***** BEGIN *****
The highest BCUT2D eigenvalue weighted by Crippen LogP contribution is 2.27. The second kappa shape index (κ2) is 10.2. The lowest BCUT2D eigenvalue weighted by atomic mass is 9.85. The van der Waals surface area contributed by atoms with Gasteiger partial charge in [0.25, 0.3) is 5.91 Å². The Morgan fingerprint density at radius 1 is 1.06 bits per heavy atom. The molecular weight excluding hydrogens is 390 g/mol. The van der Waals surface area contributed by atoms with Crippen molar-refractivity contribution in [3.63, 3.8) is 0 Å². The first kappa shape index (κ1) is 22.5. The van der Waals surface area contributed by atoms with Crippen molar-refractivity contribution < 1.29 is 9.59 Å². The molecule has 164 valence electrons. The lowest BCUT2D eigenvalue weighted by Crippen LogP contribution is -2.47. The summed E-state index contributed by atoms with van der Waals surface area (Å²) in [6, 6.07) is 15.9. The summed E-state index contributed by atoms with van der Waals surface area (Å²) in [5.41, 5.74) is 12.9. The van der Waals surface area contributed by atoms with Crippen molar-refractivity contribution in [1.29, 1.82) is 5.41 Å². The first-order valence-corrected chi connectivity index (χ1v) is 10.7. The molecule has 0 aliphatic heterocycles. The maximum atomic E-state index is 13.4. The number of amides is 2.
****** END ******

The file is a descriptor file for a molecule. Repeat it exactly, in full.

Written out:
The highest BCUT2D eigenvalue weighted by Crippen LogP contribution is 2.27. The second kappa shape index (κ2) is 10.2. The lowest BCUT2D eigenvalue weighted by atomic mass is 9.85. The van der Waals surface area contributed by atoms with Gasteiger partial charge in [0.25, 0.3) is 5.91 Å². The Morgan fingerprint density at radius 1 is 1.06 bits per heavy atom. The molecular weight excluding hydrogens is 390 g/mol. The van der Waals surface area contributed by atoms with Crippen molar-refractivity contribution in [3.63, 3.8) is 0 Å². The first kappa shape index (κ1) is 22.5. The van der Waals surface area contributed by atoms with Crippen molar-refractivity contribution < 1.29 is 9.59 Å². The molecule has 164 valence electrons. The lowest BCUT2D eigenvalue weighted by Crippen LogP contribution is -2.47. The summed E-state index contributed by atoms with van der Waals surface area (Å²) in [6, 6.07) is 15.9. The summed E-state index contributed by atoms with van der Waals surface area (Å²) in [5.41, 5.74) is 12.9. The van der Waals surface area contributed by atoms with Crippen molar-refractivity contribution in [1.29, 1.82) is 5.41 Å². The first-order valence-corrected chi connectivity index (χ1v) is 10.7. The molecule has 0 aliphatic heterocycles. The maximum atomic E-state index is 13.4. The number of amides is 2.